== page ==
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Why Technology for Oil & Gas Can Save Them Billions and Help the Planet

Why Technology for Oil & Gas Can Save Them Billions and Help the Planet

monsterid
By Lia Ciner

The oil and gas industry is not known for being at the cutting edge of technology. In fact, according to Deloitte, O&G ranks last in digital maturity compared to all other industries. 

This same study concluded that the O&G industry loses $1.6 trillion in potential revenue due to “failing to fully embrace digital.”

Credit: oilandgas.com

Last year, a partner at Energy Ventures, Shantanu Agarwal, said: “Small oil and gas companies are still running off of Excel. They have to move to the cloud. They have to get to those new business systems. These guys need adoption.”

This industry is behind in the digital race, and it’s time to catch up. For the O&G companies that have experimented with more technology, the results have been incredible. Digital transformation has finally hit the industry and it’s taking off. 

According to an Ernst & Young survey, 70% of O&G companies plan on deploying (Internet of Things) IoT this year and next. And according to Technavio, the global digital transformation market in O&G will grow by $34 billion by 2023.

Let’s take a look at the O&G process and how this industry can utilize technology for increased success.

The O&G Supply Chain

There are 3 main stages in the production of oil and gas:

Upstream

Upstream oil and gas production is conducted by companies that detect, extract, and produce raw materials. These processes are the first step in the supply chain.

Midstream 

Midstream companies manage the bridge between extraction (upstream) and distribution (downstream). This includes storage, transportation, and pipelines and gathering systems.

Downstream

Downstream is the post-production process of raw material once they’ve been extracted. This is the stage that turns oil and gas into products that we, the consumers, buy directly. This step in the supply chain includes oil refineries, and of course, petroleum, diesel, and gasoline distributors.

Upstream capabilities have taken off

The oil and gas process begins with exploring and surveying the terrain for ideal drilling locations. In order to assess potential drilling sites, companies traditionally would manually gather information about the environment and make basic, short-term decisions based on that information. 

Exploration involves identifying deposits and drill wells. Bringing more smart technology into this process is proving to be extremely productive and lucrative. According to a Microsoft and Accenture report, 89% of oil and gas executives believe that they can leverage analytics to improve their business practices.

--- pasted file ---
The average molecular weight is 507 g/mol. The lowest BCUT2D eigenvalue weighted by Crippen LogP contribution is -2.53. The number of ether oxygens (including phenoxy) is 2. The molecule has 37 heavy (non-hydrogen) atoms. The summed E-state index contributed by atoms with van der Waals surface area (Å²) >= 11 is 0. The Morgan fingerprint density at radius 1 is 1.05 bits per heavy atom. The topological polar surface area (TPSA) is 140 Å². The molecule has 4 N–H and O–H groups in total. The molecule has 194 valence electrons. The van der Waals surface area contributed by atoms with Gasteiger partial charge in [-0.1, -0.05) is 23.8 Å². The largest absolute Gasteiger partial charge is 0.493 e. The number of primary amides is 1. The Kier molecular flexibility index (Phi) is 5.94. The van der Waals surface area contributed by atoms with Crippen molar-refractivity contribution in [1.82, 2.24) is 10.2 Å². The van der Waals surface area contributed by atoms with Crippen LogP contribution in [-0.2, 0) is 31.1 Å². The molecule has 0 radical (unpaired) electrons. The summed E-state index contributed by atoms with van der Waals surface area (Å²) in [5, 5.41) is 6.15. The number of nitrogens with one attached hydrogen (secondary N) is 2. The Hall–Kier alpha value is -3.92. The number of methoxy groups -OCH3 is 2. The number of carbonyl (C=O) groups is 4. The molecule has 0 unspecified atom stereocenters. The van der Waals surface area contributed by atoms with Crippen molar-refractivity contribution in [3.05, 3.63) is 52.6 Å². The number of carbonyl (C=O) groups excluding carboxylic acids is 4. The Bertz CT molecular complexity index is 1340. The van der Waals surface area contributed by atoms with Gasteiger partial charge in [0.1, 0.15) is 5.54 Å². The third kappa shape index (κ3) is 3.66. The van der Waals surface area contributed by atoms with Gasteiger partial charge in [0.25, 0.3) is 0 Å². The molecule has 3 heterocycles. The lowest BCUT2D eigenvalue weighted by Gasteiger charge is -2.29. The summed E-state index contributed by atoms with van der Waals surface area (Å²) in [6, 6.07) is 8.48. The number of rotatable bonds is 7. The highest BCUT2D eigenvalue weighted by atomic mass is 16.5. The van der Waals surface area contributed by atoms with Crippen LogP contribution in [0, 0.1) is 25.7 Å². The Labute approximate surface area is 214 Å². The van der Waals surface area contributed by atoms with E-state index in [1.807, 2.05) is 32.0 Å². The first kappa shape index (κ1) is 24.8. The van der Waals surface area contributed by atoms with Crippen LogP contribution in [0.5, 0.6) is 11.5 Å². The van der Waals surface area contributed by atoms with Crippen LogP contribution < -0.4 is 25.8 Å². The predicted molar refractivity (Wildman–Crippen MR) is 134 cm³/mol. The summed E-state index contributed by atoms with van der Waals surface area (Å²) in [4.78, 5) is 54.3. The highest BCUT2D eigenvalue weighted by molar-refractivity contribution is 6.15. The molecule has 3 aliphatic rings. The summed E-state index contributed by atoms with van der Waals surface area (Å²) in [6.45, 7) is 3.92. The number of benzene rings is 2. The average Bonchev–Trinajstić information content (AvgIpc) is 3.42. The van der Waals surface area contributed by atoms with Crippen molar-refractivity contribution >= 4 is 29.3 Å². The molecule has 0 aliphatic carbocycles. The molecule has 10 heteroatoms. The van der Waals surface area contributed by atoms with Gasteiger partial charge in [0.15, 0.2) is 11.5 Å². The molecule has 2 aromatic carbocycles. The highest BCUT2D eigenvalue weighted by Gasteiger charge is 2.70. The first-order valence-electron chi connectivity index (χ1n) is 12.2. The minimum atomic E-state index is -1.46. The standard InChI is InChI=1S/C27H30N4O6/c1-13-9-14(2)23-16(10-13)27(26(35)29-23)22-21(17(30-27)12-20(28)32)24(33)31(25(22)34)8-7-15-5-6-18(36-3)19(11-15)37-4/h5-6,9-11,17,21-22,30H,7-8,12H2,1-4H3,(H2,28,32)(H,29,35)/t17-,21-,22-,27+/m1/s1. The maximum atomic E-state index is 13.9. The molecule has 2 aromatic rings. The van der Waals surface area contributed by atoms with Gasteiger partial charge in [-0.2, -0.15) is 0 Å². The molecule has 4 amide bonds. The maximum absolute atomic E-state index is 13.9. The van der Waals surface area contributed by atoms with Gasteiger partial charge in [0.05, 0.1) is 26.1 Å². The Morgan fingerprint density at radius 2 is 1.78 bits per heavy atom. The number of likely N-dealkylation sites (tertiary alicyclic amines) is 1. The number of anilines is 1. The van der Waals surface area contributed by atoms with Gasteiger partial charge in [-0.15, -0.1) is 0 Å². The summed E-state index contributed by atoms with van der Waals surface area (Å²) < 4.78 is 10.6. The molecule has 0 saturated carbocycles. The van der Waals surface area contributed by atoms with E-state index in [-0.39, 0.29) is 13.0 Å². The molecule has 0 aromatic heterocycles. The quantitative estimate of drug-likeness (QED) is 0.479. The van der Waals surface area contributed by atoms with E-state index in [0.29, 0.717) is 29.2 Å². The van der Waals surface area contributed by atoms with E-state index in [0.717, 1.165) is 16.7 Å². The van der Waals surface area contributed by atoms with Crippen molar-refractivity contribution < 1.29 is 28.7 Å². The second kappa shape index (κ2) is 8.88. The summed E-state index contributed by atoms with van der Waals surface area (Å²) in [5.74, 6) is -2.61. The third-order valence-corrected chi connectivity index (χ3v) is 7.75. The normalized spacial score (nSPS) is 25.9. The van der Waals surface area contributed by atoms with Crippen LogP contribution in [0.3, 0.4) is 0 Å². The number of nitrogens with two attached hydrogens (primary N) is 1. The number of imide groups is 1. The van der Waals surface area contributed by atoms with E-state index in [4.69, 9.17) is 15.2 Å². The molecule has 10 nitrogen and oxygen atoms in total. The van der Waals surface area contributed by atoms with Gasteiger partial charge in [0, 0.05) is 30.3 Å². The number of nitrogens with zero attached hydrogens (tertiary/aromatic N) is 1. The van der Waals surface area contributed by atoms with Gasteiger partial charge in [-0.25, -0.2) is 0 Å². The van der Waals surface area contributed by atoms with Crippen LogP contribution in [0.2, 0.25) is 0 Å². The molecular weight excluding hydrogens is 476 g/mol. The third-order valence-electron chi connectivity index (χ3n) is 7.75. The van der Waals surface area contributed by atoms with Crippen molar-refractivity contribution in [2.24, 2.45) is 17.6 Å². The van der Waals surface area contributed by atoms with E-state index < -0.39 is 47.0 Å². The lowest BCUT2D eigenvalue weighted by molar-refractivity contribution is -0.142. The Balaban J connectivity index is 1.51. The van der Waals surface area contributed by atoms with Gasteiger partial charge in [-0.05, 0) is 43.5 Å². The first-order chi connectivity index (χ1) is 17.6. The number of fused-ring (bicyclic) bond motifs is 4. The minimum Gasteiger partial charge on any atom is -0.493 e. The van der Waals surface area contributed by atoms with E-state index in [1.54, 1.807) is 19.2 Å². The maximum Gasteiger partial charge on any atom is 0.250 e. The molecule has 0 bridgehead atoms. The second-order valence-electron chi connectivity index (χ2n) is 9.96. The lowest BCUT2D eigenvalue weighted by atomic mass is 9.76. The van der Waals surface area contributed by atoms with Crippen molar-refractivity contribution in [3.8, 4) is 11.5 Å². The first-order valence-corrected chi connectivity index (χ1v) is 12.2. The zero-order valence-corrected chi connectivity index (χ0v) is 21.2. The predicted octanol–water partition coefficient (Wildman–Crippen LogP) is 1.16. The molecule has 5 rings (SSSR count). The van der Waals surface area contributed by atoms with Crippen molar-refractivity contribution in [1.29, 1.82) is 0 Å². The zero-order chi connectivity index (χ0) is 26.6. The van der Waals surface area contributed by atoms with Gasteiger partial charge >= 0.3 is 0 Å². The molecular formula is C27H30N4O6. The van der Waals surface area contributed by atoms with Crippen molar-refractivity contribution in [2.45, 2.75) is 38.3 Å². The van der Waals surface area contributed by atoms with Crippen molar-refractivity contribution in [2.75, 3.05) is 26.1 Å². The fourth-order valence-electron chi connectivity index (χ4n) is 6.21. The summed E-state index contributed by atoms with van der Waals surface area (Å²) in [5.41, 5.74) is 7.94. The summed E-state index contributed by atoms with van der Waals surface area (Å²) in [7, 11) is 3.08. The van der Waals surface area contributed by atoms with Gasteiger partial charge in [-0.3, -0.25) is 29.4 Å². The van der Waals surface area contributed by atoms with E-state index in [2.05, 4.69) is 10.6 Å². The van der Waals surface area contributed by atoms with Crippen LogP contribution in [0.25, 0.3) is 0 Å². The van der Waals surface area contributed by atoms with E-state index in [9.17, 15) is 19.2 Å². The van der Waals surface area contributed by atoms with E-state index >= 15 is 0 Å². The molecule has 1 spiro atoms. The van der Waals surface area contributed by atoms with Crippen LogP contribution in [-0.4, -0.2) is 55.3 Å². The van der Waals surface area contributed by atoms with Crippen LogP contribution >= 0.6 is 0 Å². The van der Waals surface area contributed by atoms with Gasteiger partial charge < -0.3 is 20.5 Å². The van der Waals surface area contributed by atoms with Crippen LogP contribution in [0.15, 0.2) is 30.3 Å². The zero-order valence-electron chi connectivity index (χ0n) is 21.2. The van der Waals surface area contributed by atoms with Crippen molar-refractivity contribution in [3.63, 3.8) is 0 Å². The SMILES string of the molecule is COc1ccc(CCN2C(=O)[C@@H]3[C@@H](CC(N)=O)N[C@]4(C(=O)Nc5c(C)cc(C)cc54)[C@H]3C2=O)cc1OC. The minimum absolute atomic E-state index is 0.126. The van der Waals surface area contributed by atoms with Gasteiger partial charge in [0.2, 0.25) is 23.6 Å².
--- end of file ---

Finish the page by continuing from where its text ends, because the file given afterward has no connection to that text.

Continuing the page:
Now, using sensors that are able to measure factors such as temperature, pressure, and anomalies, significantly less man-power is necessary to assess environments, and the amount of data that can be gathered and analyzed is exponential. In fact, managing the massive amount of data from upstream production is posing one of the biggest challenges for industry companies. Data storage and transmission is a major hurdle.

A huge digital success for one company took place in 2016, when gasoline mogul, Royal Dutch Shell, made an $87,000 investment in cutting edge digital technology to monitor their oilfields in the temperamental and often dangerous Nigerian terrain. They chose to use Random Phase Multiple Access technology, developed by engineers who formerly worked for Qualcomm, to replace their manual data collection. The solution needed to be able to cover tough terrain and have long-range transmission capabilities.

After only one year of deploying the equipment and utilizing software, Shell realized a $1 million return on their investment. This was due to the reduction in necessary site visits and the expedited data gathering and transmission process. 

According to Business Insider, the estimated number of devices used on oil extraction sites will increase by 70% in the coming year. The top technology for this stage in the industry is predicted to be an internet-connected sensor device used to provide metrics about the environment of extraction sites. Just like the Shell success story, oil and gas exploration and production will benefit greatly from integrating more digital capabilities into their processes.

Midstream and downstream companies are finding their digital footing

The equipment and maintenance used for transporting and refining raw materials are in dire need of an upgrade.